As Gohain notes, it was a classic case of British imperialism “running with the hare and hunting with the hounds.”
After all, it was the permanent settlement of revenue collection in Bengal that had created the class conflict between Hindu zamindars and an impoverished Muslim farming community, which was in turn prodded to migrate to Assam in search of greener pastures.
In the 1970s, when the All Assam Students Union (AASU) launched its stir against illegal Bangladeshi settlers, Mullan’s statement was found most handy.
But it was not merely the census of 1931 that was important. The census of 1951 (there was no census in 1941 due to war) was also critical in three respects.
In the first place, Bengali Muslims declared themselves as Assamese-speaking, which contributed to the cooling down of Hindu Assamese hostility against the Muslims. However, with the communalization of the Assam movement, this has become increasingly irrelevant.
A forced distinction
Shalim Hussain, a Bengali Muslim, laments in one of his recent writings that it is the constant refrain of his community that when they could not speak Assamese they were ridiculed for clinging on to their Bengali roots but now that they can fluently speak the language, they are accused of “putting on a show” -- a case of heads the Assamese win, and tails the miyahs lose.
Second, the separation of Sylhet, which contained 30% of Assam’s population, 90% of whom spoke Bengali, following a referendum just before Partition made Assam an Assamese-majority state for the first time. As a result, the percentage of Assamese in the population increased from 30% in 1930 to 56% in 1951.
Third, a new distinction emerged post-1951 with respect to Muslim immigrants from East Bengal and their Hindu counterparts.
While the latter was recognized as “refugees” the former came to be seen as “illegal immigrants” or “foreigners.”
It may be noted that The Immigrant (Expulsions from Assam) Act 1950 implicitly distinguished the Hindu refugee from the Muslim immigrant. Although this act was repealed in 1957, there was a 1965 secret administrative order of the Government of India that authorized the district magistrate to grant Indian citizenship to those Hindu refugees from East Pakistan who had settled in Assam for six months or more.
Parenthetically, one can find similarities between this 1951 development and what happened in Punjab. In the same census, many Hindu Punjabi refugees had declared Hindi as their language, which eventually led to a political rift between Punjabi Sikhs and Punjabi Hindus and contributed to the germination of the Khalistan movement in the 1970s and 1980s.
The cumulative effect of all these developments is that Assam is chronically disturbed. Now, with the overdose of religion injected into Assam’s body-politic thanks to the BJP’s Hindutva thrust, things are poised to unravel, with the repercussions inevitably extending into neighbouring Bangladesh as well.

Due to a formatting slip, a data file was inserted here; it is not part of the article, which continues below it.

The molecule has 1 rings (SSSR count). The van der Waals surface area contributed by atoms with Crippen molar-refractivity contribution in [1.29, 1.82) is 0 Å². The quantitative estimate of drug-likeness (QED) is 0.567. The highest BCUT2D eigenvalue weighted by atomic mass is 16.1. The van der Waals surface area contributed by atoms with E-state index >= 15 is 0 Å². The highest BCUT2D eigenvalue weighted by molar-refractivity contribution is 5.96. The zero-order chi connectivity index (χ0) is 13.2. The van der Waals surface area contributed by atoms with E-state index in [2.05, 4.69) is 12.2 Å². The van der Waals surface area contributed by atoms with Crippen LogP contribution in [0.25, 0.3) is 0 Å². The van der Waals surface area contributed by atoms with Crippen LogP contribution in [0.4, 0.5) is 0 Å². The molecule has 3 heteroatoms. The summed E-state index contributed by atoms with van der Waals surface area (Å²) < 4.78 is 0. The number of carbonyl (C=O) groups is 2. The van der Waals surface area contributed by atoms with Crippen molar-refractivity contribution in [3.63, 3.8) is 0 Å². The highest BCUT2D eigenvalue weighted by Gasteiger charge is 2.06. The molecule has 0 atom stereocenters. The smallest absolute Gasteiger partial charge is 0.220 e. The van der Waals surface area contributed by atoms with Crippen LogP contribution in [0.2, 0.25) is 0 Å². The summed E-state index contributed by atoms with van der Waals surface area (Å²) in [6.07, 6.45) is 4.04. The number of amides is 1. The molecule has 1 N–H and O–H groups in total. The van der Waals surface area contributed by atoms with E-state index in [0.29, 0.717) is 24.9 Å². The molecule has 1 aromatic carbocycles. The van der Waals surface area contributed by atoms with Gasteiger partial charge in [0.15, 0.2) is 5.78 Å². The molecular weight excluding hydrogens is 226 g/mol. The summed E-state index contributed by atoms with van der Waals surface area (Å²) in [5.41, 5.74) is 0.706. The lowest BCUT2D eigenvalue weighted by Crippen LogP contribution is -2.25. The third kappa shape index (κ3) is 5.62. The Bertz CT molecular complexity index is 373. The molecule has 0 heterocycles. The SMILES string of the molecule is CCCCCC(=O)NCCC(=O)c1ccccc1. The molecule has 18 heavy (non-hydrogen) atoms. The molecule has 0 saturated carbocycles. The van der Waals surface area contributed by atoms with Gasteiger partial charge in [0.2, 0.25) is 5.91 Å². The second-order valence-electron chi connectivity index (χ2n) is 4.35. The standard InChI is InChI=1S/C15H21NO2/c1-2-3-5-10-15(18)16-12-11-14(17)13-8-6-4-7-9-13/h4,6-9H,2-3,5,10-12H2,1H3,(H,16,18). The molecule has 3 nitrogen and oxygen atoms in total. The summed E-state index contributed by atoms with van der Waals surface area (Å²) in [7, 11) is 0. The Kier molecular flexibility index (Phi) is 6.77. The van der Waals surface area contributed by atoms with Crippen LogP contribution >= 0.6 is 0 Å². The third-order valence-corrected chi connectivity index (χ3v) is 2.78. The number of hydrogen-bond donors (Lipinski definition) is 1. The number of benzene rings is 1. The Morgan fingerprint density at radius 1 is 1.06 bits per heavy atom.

However much India may clarify that no illegal Bangladeshis in India will be pushed into Bangladesh (as if Bangladesh is going to accept any of them), the emotive content in the promise is humiliating enough to make Bangladeshi Islamists enlarge their constituency and dream of a return to power.
Politics is existential, but existentialism should have its limits. Demographic changes that happen for historical reasons cannot be reversed by quick-fix political engineering.
They warrant statesman-like handling based on human rights and larger calls to multiculturalism, ideals that are embedded in the currently much-maligned “idea of India.”
Human history is replete with migratory movements and though it is politically fashionable these days to denounce immigrants, particularly if they are Muslims, as can also be seen in many parts of Europe, the end result is bound to be naught.
Moreover, since the West is rich, it can ward off the “problem” much as Australia and Denmark have done in their own ingenious ways. The Third World can ill afford to just throw away immigrants. Notably, contrary to the advertised greatness of the West, much larger numbers of immigrants have been absorbed within the Third World for cultural reasons.
One last point: The middle-class Indians who ridicule Bangladeshi immigrants must look to their own hankering for American green cards, if not American citizenship. Moreover, of the US population of about 330 million, about 10.7 million, 3.3%, are illegal immigrants. With India’s population at 1.3 billion, 3.3% of that would translate to about 43 million. Are Indians not becoming unnecessarily panicky in the face of this suspected Bangladeshi influx?
Let Indians also be reminded, as Neeraj Kaushal writes in her book Blaming Immigrants (Columbia University Press, 2019): “In proportion to the world population, the number of global immigrants -- people living outside their country of birth -- is a modest 3%. Not a deluge, not a surge, not a flood, not even a stream, but a trickle.”
This is the reality for the last hundred years.
To see it from another perspective, even if India has 10 million illegal Bangladeshis, it would mean less than 1% of India’s population. Indian Americans today constitute 1% of America’s population.
After the Jews, they are the richest ethnic group in the United States. Most middle-class Indians, BJP supporters, in particular, are proud of them. But for the poor Bangladeshis, only revulsion seems to be in store.
Any border re-demarcation collaterally harms one community or the other. The transfer of Sylhet to Pakistan in 1947 subjected the Sylheti Bengalis to double jeopardy. In search of security, they first migrated to Shillong, then Assam’s capital and a safe destination. But upon the creation of Meghalaya in 1972, Shillong became Meghalaya’s capital and its politics was overtaken by Khasi chauvinism.
This chauvinism subjected the immigrant Bengali community to utter humiliation, including instances of rape in broad daylight. The situation became so unbearable that Sylheti Bengalis were once again forced to migrate, this time out of Meghalaya, enduring a double displacement in one lifetime.
Partha S Ghosh is a Senior Fellow, Institute of Social Sciences, New Delhi, and formerly, ICSSR National Fellow, and Professor of South Asian Studies at JNU. E-mail: [email protected]